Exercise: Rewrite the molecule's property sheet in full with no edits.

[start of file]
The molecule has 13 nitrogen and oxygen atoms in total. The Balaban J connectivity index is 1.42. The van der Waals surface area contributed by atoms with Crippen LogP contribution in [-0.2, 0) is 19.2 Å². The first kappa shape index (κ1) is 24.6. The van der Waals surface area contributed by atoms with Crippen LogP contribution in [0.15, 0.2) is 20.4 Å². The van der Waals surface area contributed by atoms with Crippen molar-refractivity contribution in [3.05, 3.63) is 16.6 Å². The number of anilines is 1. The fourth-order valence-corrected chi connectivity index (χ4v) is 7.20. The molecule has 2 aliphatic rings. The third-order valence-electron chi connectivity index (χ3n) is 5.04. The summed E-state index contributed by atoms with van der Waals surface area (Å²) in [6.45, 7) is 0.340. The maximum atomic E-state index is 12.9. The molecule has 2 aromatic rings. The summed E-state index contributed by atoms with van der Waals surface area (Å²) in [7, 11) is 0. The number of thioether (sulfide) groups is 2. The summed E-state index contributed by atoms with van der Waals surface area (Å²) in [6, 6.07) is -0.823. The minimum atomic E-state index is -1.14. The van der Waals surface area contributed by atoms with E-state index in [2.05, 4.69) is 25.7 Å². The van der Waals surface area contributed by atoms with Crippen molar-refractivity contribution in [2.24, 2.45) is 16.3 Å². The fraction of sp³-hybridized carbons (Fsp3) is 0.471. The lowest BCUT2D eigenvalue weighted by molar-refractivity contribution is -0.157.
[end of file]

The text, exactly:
The molecule has 13 nitrogen and oxygen atoms in total. The Balaban J connectivity index is 1.42. The van der Waals surface area contributed by atoms with Crippen LogP contribution in [-0.2, 0) is 19.2 Å². The first kappa shape index (κ1) is 24.6. The van der Waals surface area contributed by atoms with Crippen LogP contribution in [0.15, 0.2) is 20.4 Å². The van der Waals surface area contributed by atoms with Crippen molar-refractivity contribution in [3.05, 3.63) is 16.6 Å². The number of anilines is 1. The fourth-order valence-corrected chi connectivity index (χ4v) is 7.20. The molecule has 2 aliphatic rings. The third-order valence-electron chi connectivity index (χ3n) is 5.04. The summed E-state index contributed by atoms with van der Waals surface area (Å²) in [6.45, 7) is 0.340. The maximum atomic E-state index is 12.9. The molecule has 2 aromatic rings. The summed E-state index contributed by atoms with van der Waals surface area (Å²) in [7, 11) is 0. The number of thioether (sulfide) groups is 2. The summed E-state index contributed by atoms with van der Waals surface area (Å²) in [6, 6.07) is -0.823. The minimum atomic E-state index is -1.14. The van der Waals surface area contributed by atoms with E-state index in [2.05, 4.69) is 25.7 Å². The van der Waals surface area contributed by atoms with Crippen molar-refractivity contribution in [2.24, 2.45) is 16.3 Å². The fraction of sp³-hybridized carbons (Fsp3) is 0.471. The lowest BCUT2D eigenvalue weighted by molar-refractivity contribution is -0.157.